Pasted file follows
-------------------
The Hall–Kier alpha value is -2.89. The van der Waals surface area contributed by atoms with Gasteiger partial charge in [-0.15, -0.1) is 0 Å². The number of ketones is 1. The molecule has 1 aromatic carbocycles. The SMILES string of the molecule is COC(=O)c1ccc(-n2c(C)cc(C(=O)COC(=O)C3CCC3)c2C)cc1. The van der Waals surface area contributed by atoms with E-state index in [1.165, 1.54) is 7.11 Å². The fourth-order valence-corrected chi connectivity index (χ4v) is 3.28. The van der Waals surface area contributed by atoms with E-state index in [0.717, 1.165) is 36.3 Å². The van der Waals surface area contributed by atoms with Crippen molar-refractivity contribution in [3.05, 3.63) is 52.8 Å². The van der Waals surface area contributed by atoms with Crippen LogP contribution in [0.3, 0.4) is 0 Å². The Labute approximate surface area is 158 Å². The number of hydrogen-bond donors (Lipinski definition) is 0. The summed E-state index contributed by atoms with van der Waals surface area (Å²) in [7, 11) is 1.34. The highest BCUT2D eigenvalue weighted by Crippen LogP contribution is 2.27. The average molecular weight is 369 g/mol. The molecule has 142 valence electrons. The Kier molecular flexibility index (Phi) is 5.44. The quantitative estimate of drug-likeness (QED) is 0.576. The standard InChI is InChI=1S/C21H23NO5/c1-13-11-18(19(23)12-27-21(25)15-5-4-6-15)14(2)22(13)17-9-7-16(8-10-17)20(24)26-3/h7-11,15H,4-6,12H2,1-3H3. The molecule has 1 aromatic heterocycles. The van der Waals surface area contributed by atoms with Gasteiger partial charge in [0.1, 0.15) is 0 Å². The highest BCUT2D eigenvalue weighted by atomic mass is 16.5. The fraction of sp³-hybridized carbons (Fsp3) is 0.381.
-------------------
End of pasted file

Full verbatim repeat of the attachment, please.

The Hall–Kier alpha value is -2.89. The van der Waals surface area contributed by atoms with Gasteiger partial charge in [-0.15, -0.1) is 0 Å². The number of ketones is 1. The molecule has 1 aromatic carbocycles. The SMILES string of the molecule is COC(=O)c1ccc(-n2c(C)cc(C(=O)COC(=O)C3CCC3)c2C)cc1. The van der Waals surface area contributed by atoms with E-state index in [1.165, 1.54) is 7.11 Å². The fourth-order valence-corrected chi connectivity index (χ4v) is 3.28. The van der Waals surface area contributed by atoms with E-state index in [0.717, 1.165) is 36.3 Å². The van der Waals surface area contributed by atoms with Crippen molar-refractivity contribution in [3.05, 3.63) is 52.8 Å². The van der Waals surface area contributed by atoms with Crippen LogP contribution in [0.3, 0.4) is 0 Å². The Labute approximate surface area is 158 Å². The number of hydrogen-bond donors (Lipinski definition) is 0. The summed E-state index contributed by atoms with van der Waals surface area (Å²) in [7, 11) is 1.34. The highest BCUT2D eigenvalue weighted by Crippen LogP contribution is 2.27. The average molecular weight is 369 g/mol. The molecule has 142 valence electrons. The Kier molecular flexibility index (Phi) is 5.44. The quantitative estimate of drug-likeness (QED) is 0.576. The standard InChI is InChI=1S/C21H23NO5/c1-13-11-18(19(23)12-27-21(25)15-5-4-6-15)14(2)22(13)17-9-7-16(8-10-17)20(24)26-3/h7-11,15H,4-6,12H2,1-3H3. The molecule has 1 aromatic heterocycles. The van der Waals surface area contributed by atoms with Gasteiger partial charge in [0.1, 0.15) is 0 Å². The highest BCUT2D eigenvalue weighted by atomic mass is 16.5. The fraction of sp³-hybridized carbons (Fsp3) is 0.381.